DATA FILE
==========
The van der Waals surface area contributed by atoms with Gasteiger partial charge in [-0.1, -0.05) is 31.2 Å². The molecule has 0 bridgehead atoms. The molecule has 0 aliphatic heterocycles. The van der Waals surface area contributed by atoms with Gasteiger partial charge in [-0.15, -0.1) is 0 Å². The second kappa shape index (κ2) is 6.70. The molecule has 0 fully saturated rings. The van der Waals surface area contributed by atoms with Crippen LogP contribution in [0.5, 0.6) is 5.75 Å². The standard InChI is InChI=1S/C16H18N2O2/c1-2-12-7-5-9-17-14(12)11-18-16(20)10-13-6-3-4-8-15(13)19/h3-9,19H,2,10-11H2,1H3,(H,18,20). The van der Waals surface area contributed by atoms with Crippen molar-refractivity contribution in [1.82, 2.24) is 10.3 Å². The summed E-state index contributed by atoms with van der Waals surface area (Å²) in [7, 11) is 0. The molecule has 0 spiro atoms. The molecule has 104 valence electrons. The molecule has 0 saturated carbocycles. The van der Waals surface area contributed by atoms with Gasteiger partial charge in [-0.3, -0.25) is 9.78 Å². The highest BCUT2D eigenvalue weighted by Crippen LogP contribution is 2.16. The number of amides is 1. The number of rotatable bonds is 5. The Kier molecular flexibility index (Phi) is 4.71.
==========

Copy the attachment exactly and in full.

The van der Waals surface area contributed by atoms with Gasteiger partial charge in [-0.1, -0.05) is 31.2 Å². The molecule has 0 bridgehead atoms. The molecule has 0 aliphatic heterocycles. The van der Waals surface area contributed by atoms with Gasteiger partial charge in [-0.15, -0.1) is 0 Å². The second kappa shape index (κ2) is 6.70. The molecule has 0 fully saturated rings. The van der Waals surface area contributed by atoms with Crippen LogP contribution in [0.5, 0.6) is 5.75 Å². The standard InChI is InChI=1S/C16H18N2O2/c1-2-12-7-5-9-17-14(12)11-18-16(20)10-13-6-3-4-8-15(13)19/h3-9,19H,2,10-11H2,1H3,(H,18,20). The van der Waals surface area contributed by atoms with Crippen molar-refractivity contribution in [1.82, 2.24) is 10.3 Å². The summed E-state index contributed by atoms with van der Waals surface area (Å²) in [7, 11) is 0. The molecule has 0 spiro atoms. The molecule has 104 valence electrons. The molecule has 0 saturated carbocycles. The van der Waals surface area contributed by atoms with Gasteiger partial charge in [-0.3, -0.25) is 9.78 Å². The highest BCUT2D eigenvalue weighted by Crippen LogP contribution is 2.16. The number of amides is 1. The number of rotatable bonds is 5. The Kier molecular flexibility index (Phi) is 4.71.